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Experiment confirms plan for quantum-coded messages

Scheme allows sending lots of secret data with short decoding key

6:00am, August 23, 2016
quantum lock

SECRET SAVER   Sending an encrypted message usually requires a secret key that’s at least as long as the message itself. But thanks to the laws of quantum mechanics, it’s possible to protect long secret messages with much shorter keys, a new experiment shows.

Researchers have built a modern-day Enigma machine that relies on the quirky laws of quantum mechanics instead of the rotors and levers of the famous World War II–era code machines. It’s the first experiment to show that it’s possible to send large amounts of secure quantum data protected by a much shorter secret key, the team reports August 12 in Physical Review A.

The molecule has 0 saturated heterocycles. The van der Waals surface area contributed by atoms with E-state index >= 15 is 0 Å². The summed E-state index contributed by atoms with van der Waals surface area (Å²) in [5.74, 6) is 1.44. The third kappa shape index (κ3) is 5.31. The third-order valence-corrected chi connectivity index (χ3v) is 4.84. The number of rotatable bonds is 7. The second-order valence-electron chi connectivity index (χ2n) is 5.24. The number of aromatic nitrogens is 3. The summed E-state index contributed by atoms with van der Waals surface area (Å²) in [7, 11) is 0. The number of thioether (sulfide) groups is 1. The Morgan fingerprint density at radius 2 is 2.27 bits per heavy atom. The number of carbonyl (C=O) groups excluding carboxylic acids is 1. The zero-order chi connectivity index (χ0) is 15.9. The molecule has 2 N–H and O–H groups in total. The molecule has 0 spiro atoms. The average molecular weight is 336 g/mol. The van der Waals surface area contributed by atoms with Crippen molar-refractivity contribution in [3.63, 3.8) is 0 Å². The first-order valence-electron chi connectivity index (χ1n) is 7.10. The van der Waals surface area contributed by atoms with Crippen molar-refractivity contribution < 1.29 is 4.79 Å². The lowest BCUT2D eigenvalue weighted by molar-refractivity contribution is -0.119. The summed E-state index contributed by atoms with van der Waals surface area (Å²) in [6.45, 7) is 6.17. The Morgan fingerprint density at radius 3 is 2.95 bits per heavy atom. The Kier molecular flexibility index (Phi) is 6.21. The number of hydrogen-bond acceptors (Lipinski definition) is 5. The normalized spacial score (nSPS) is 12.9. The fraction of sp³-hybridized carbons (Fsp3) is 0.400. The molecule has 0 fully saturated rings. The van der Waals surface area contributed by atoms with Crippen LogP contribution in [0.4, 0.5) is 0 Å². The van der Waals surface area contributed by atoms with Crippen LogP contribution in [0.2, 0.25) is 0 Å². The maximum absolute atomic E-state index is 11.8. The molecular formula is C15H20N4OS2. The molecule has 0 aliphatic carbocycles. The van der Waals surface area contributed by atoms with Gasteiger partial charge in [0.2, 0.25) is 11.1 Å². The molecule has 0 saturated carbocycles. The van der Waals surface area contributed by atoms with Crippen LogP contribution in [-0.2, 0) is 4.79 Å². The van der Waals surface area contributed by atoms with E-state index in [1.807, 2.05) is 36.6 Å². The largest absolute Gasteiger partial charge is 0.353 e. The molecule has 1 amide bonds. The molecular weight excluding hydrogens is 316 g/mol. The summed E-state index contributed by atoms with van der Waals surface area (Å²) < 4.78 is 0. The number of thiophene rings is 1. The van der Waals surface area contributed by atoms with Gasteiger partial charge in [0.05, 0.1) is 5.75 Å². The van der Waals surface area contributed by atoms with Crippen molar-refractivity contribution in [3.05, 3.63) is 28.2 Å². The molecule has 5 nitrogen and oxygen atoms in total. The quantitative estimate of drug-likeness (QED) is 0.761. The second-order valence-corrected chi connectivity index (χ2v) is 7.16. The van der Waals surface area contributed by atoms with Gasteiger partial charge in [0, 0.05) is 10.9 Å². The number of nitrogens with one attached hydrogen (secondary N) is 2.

Encryption usually relies on a secret key that’s shared between two parties. The sender uses the key to scramble the message so it looks random to an outsider; the receiver uses the key to unscramble it. An eavesdropper who doesn’t have the key can’t read the garbled message.

Spies can use quantum mechanics to generate extremely secure keys that can’t be cracked by even the most powerful computers. Instead of a string of 1s and 0s, quantum keys use the spins of photons, tiny

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